Humidity and your Guitar
by Greigg Fraser
Once again it's time to think about humidity...or I should say: "the lack thereof". Dry air and low humidity are responsible for the lion's share of guitar problems...particularly with acoustic guitars. Cracking fingerboards, splitting tops, protruding fret ends, shrinking fingerboards and braces becoming loose are among the most common problems.
What you have to do is simple, do not let your guitar dry out!
First off, when you are not playing your guitar keep it in the case (which really is good advice anytime of the year). The case will protect the guitar from any drastic changes in temperature or humidity, and if you decide to use a guitar humidifier it will help keep the moisture in (more about guitar humidifiers later).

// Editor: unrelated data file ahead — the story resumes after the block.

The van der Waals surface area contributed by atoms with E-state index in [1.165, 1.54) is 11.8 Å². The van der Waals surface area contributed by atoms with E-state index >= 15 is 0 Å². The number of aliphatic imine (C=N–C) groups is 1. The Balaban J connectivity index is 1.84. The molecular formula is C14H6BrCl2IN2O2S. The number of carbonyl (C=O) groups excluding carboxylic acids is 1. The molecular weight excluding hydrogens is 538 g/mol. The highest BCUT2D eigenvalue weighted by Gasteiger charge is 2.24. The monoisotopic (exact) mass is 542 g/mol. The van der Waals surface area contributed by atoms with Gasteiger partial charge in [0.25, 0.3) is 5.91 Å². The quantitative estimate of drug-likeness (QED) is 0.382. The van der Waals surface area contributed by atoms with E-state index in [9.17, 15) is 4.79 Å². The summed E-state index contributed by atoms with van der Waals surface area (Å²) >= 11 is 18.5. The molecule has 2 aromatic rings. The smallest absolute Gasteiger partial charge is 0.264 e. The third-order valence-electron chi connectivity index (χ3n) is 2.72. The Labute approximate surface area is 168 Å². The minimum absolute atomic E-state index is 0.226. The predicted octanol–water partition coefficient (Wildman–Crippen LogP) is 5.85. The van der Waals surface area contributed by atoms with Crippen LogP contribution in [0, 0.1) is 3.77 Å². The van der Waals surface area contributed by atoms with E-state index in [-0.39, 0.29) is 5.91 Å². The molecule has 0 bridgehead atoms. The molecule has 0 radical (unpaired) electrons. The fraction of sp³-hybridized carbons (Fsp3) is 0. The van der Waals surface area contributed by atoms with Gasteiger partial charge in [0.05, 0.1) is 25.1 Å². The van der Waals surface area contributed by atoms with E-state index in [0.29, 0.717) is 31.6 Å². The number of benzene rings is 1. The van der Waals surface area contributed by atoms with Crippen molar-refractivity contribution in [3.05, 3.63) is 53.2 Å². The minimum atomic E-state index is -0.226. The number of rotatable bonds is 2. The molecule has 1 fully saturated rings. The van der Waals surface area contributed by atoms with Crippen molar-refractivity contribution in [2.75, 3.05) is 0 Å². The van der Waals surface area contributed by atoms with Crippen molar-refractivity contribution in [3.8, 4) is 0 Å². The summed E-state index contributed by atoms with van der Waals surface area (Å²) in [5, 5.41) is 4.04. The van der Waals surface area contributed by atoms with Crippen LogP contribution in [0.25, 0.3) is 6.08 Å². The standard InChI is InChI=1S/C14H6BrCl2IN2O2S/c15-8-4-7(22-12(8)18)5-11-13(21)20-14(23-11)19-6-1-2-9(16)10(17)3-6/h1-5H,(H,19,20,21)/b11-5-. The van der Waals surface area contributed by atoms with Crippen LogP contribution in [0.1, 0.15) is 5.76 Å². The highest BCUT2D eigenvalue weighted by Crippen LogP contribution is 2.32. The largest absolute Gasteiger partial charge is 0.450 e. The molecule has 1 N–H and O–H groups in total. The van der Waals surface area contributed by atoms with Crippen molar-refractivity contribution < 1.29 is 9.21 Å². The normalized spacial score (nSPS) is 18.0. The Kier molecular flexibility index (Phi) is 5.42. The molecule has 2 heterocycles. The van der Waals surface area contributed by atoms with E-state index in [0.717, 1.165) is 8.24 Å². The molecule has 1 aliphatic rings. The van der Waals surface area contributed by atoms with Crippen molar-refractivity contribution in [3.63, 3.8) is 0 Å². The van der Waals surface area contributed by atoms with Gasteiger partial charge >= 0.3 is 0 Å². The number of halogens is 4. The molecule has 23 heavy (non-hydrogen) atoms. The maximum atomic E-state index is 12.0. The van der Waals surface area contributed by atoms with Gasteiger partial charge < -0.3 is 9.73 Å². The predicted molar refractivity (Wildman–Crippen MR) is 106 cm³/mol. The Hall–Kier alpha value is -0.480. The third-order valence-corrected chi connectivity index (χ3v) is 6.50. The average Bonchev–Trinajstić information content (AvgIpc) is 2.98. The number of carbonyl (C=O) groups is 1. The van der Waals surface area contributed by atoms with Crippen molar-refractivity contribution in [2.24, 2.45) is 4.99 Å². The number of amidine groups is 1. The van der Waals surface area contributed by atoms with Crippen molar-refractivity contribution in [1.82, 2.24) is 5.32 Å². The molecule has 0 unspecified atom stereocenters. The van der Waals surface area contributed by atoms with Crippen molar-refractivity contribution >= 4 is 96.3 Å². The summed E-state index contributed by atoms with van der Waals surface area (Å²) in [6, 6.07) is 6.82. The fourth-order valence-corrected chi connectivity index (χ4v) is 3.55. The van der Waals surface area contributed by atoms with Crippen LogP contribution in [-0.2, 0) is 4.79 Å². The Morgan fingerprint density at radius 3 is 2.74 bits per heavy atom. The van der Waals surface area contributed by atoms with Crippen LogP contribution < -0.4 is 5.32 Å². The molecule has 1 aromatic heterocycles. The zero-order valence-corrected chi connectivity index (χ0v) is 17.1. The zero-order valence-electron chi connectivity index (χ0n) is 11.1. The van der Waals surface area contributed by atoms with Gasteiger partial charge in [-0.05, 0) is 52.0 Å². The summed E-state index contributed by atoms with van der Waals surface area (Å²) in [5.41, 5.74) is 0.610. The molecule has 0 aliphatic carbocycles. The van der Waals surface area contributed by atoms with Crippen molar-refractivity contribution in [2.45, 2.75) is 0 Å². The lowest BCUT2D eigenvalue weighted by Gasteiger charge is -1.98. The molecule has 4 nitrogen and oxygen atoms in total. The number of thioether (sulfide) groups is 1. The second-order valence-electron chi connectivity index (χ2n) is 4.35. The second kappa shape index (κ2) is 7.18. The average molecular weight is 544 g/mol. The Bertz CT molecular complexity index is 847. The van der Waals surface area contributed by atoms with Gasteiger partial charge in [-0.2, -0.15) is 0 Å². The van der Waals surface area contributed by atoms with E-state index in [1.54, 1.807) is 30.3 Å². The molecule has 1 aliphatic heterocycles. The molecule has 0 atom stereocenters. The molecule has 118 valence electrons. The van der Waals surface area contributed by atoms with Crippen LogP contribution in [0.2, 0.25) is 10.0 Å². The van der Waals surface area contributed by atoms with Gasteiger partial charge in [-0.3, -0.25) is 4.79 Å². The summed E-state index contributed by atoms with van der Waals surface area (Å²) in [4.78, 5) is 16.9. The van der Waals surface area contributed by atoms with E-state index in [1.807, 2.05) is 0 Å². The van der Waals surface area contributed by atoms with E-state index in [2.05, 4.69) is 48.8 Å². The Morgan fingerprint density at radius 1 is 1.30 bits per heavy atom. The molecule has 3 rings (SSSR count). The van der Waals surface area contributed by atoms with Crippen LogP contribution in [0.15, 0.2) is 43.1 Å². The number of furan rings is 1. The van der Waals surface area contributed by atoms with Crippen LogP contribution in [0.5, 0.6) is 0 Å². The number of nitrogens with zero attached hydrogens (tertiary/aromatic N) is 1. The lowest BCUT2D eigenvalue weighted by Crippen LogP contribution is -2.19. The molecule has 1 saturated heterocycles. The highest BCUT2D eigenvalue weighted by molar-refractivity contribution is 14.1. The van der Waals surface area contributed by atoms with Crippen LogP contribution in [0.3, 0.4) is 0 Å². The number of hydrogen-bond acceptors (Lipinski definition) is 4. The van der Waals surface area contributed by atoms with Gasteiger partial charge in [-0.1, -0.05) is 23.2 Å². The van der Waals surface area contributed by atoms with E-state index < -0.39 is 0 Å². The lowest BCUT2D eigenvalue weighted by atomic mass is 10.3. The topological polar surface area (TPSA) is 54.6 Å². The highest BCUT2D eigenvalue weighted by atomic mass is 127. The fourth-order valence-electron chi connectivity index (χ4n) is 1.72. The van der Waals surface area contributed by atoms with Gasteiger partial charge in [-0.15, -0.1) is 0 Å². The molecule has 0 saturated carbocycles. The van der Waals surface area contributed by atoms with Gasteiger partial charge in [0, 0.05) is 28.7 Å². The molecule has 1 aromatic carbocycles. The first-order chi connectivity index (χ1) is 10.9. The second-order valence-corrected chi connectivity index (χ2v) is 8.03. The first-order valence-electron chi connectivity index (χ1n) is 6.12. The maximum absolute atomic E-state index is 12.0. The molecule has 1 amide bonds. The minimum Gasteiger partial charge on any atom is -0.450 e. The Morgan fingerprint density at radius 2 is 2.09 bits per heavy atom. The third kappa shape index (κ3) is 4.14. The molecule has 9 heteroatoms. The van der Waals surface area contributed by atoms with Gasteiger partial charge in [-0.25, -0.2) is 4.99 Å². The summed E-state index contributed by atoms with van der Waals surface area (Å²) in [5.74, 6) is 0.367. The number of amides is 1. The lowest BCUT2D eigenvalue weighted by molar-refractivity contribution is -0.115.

Second, be aware of the humidity where the guitar is kept and adjust accordingly. Investing in a humidifier for your home is always a good idea if needed - not only for your guitar's well being but for yours as well!
Actual "guitar humidifiers" come in a variety of styles and often are the simplest and most logical solution. The most common ones being sound hole humidifiers which not only humidify the guitar from the inside but also prevents moisture from escaping through the sound hole. Because of their near air tight design it is also very important not to over humidify your guitar by using too much water. To help combat this some models such as the "Dampit System" has a humidity gauge built right in.
Lastly owners of new instruments need to be especially careful of humidity. Much like a new house, a new instrument needs 2 or 3 years to "settle". If a guitar has been properly looked after during this time, then damage due to dry conditions is much less likely.
The guitar humidifiers listed on the right are a great place to start.